In a response to the commission dated July 21, four scientists from the forensics laboratory said the lab had found no evidence that birds with no feather singeing or scorching were killed by exposure to the plant's solar flux. But the researchers also pointed out that such deaths were certainly possible, and that the only reason they had no evidence for it was the condition of the evidence itself.

In the letter, researchers USFWS Rebecca Kagan, Tabitha Viner, Pepper Trail, and Edgard Espinoza discuss their examination of 95 carcasses found at Ivanpah and sent to the forensics lab. Forty-seven of those birds, or just under 50 percent, showed clear signs of solar flux injury: burns to feathers and skin. More than half of the remainder showed evidence of collision trauma, with the birds having flown into mirrors, buildings, transmission lines, or other infrastructure.

Feathers start to singe and burn at ambient temperatures of 400°Celsius, or around 750° Fahrenheit. But according to Kagan and her colleagues, five seconds of exposure to temperatures as low as 65°C, around 150°F, can cause animal cells to die. That cell death is the start of tissue damage. As tissue is what bodily organs are made of, extended exposure to even those relatively low temperatures could conceivably cause organ failure and death.

That the team found no evidence of such damage, say Kagan et al, shouldn't necessarily be cause for a sigh of relief by owners of Ivanpah and Palen:

Systemic signs of hyperthermia [overheating], such as multi-organ damage and failure, develop within 24 hours. A post-mortem examination may fail to detect these changes if the bird dies rapidly or if the carcass is decomposed. Additionally, subtle early changes may be indistinct if the carcass has been frozen and thawed prior to examination.... Due to the postmortem deterioration of many of the carcasses we examined, as well as our relatively small sample size, further research would be needed to clarify whether avian mortality occurs due to exposure to lower levels of solar flux.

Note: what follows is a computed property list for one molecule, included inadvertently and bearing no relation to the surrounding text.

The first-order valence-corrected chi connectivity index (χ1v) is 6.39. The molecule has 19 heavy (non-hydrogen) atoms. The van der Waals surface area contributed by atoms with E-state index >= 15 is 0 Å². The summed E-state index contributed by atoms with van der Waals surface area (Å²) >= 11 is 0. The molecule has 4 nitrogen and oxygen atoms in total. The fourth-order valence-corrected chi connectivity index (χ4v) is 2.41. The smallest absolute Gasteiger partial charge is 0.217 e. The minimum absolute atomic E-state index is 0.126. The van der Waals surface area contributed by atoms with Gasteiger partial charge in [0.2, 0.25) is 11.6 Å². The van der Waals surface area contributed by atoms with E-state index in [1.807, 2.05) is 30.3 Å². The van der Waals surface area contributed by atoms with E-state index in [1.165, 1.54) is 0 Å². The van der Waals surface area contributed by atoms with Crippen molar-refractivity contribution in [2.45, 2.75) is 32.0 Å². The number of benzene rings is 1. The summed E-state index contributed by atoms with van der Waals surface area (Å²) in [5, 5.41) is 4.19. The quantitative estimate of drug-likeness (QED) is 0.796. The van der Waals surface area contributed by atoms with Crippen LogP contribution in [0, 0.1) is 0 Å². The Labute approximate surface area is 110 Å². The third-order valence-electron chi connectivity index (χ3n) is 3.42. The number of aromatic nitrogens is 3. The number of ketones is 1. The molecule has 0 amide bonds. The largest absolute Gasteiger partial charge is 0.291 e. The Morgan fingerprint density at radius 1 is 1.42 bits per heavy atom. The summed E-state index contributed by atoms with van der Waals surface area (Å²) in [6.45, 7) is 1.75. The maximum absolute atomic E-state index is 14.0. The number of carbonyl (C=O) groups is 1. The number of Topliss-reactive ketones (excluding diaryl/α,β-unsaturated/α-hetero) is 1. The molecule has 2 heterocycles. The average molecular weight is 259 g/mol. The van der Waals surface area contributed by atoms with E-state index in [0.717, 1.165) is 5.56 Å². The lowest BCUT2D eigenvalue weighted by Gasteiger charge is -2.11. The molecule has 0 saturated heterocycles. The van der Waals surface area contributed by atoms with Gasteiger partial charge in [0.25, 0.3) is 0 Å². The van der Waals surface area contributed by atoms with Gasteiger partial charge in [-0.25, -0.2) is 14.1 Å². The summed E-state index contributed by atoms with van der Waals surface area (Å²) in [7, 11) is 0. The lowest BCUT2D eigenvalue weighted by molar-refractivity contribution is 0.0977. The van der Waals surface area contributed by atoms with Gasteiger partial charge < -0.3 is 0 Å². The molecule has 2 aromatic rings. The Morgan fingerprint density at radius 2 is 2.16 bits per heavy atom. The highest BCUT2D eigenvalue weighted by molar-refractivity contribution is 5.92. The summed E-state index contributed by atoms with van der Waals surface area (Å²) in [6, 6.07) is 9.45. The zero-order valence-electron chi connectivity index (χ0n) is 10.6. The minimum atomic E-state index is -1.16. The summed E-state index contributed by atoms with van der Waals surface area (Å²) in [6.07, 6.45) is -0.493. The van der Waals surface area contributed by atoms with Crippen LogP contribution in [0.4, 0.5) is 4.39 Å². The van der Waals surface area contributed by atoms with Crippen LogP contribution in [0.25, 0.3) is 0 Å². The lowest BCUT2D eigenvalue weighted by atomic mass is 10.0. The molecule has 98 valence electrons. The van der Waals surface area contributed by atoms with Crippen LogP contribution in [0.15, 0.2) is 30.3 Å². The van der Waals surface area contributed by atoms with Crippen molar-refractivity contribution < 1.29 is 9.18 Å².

That further research, the scientists note, will likely have a fair amount of future evidence to examine:

It is important to note that the Forensic Laboratory analyses were performed on carcasses collected while the Ivanpah facility was being constructed and tested. Solar flux-related deaths are likely to increase when the facility becomes operational at full power.

One note in the letter from Kagan and her colleagues points out a troubling possibility: that there may be a whole lot more to the issue of solar flux and wildlife than whether an animal lives or dies.

[B]irds with damage that did not result in immediate death or flight impairment, may have flown outside of the area where birds were collected. These birds may have died later in time, or sustained injuries that impaired breeding or survivorship.

The letter was made available by the commission as part of the docket for next week's hearings on the Palen Solar Electric Generating System proposal, which will take place at Palo Verde College in Blythe.

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About the Author

Chris Clarke is a natural history writer and environmental journalist currently at work on a book about the Joshua tree. He lives in Joshua Tree.